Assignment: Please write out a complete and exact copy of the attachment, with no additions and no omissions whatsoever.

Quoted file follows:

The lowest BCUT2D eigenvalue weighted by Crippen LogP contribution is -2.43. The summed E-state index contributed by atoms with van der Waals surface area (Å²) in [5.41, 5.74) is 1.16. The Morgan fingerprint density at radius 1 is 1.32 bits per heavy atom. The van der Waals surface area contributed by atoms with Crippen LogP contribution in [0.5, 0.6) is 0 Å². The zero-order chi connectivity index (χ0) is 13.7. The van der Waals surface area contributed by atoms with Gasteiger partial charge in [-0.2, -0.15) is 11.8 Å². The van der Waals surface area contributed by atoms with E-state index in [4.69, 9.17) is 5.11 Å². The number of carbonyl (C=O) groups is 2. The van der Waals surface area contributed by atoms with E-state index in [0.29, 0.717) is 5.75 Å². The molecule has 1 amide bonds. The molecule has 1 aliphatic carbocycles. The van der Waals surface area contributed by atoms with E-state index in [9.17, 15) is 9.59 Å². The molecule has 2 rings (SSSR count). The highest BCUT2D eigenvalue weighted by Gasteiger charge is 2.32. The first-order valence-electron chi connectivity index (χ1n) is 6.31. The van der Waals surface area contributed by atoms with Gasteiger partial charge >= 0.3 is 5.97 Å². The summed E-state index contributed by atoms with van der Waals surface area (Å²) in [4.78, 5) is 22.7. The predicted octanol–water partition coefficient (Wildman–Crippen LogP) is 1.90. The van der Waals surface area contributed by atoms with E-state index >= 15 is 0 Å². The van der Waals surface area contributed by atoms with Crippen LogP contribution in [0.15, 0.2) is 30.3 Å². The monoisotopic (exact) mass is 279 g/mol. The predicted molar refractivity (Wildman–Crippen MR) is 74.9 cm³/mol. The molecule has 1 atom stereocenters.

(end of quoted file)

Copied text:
The lowest BCUT2D eigenvalue weighted by Crippen LogP contribution is -2.43. The summed E-state index contributed by atoms with van der Waals surface area (Å²) in [5.41, 5.74) is 1.16. The Morgan fingerprint density at radius 1 is 1.32 bits per heavy atom. The van der Waals surface area contributed by atoms with Crippen LogP contribution in [0.5, 0.6) is 0 Å². The zero-order chi connectivity index (χ0) is 13.7. The van der Waals surface area contributed by atoms with Gasteiger partial charge in [-0.2, -0.15) is 11.8 Å². The van der Waals surface area contributed by atoms with E-state index in [4.69, 9.17) is 5.11 Å². The number of carbonyl (C=O) groups is 2. The van der Waals surface area contributed by atoms with E-state index in [0.29, 0.717) is 5.75 Å². The molecule has 1 amide bonds. The molecule has 1 aliphatic carbocycles. The van der Waals surface area contributed by atoms with E-state index in [9.17, 15) is 9.59 Å². The molecule has 2 rings (SSSR count). The highest BCUT2D eigenvalue weighted by Gasteiger charge is 2.32. The first-order valence-electron chi connectivity index (χ1n) is 6.31. The van der Waals surface area contributed by atoms with Gasteiger partial charge >= 0.3 is 5.97 Å². The summed E-state index contributed by atoms with van der Waals surface area (Å²) in [4.78, 5) is 22.7. The predicted octanol–water partition coefficient (Wildman–Crippen LogP) is 1.90. The van der Waals surface area contributed by atoms with E-state index >= 15 is 0 Å². The van der Waals surface area contributed by atoms with Crippen LogP contribution in [0.15, 0.2) is 30.3 Å². The monoisotopic (exact) mass is 279 g/mol. The predicted molar refractivity (Wildman–Crippen MR) is 74.9 cm³/mol. The molecule has 1 atom stereocenters.